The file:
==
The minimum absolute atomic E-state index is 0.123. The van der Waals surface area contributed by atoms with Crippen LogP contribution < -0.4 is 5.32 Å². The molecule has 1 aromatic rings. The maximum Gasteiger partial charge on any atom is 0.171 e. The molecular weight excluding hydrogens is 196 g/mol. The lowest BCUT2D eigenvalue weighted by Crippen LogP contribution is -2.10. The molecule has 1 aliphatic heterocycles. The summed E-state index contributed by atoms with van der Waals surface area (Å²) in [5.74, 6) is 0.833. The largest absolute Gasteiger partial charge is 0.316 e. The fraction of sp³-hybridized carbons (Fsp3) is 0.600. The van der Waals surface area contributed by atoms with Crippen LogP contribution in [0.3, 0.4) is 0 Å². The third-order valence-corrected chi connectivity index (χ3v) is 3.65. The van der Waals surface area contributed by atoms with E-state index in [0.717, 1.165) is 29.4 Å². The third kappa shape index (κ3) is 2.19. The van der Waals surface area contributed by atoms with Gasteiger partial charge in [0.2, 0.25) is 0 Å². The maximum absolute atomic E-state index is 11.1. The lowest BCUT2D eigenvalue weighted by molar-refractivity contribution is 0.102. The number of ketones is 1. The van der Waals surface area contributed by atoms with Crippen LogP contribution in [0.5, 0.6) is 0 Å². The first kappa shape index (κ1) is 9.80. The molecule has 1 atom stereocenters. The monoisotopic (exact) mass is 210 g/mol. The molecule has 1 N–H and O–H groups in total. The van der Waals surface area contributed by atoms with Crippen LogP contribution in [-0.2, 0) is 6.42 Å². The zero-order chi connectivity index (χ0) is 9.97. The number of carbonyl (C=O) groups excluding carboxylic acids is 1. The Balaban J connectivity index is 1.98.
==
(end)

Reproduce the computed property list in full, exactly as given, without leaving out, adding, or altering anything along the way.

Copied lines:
The minimum absolute atomic E-state index is 0.123. The van der Waals surface area contributed by atoms with Crippen LogP contribution < -0.4 is 5.32 Å². The molecule has 1 aromatic rings. The maximum Gasteiger partial charge on any atom is 0.171 e. The molecular weight excluding hydrogens is 196 g/mol. The lowest BCUT2D eigenvalue weighted by Crippen LogP contribution is -2.10. The molecule has 1 aliphatic heterocycles. The summed E-state index contributed by atoms with van der Waals surface area (Å²) in [5.74, 6) is 0.833. The largest absolute Gasteiger partial charge is 0.316 e. The fraction of sp³-hybridized carbons (Fsp3) is 0.600. The van der Waals surface area contributed by atoms with Crippen LogP contribution in [0.3, 0.4) is 0 Å². The third-order valence-corrected chi connectivity index (χ3v) is 3.65. The van der Waals surface area contributed by atoms with E-state index in [0.717, 1.165) is 29.4 Å². The third kappa shape index (κ3) is 2.19. The van der Waals surface area contributed by atoms with Gasteiger partial charge in [0.2, 0.25) is 0 Å². The maximum absolute atomic E-state index is 11.1. The lowest BCUT2D eigenvalue weighted by molar-refractivity contribution is 0.102. The number of ketones is 1. The van der Waals surface area contributed by atoms with Crippen LogP contribution in [0.5, 0.6) is 0 Å². The first kappa shape index (κ1) is 9.80. The molecule has 1 atom stereocenters. The monoisotopic (exact) mass is 210 g/mol. The molecule has 1 N–H and O–H groups in total. The van der Waals surface area contributed by atoms with Crippen LogP contribution in [-0.2, 0) is 6.42 Å². The zero-order chi connectivity index (χ0) is 9.97. The number of carbonyl (C=O) groups excluding carboxylic acids is 1. The Balaban J connectivity index is 1.98.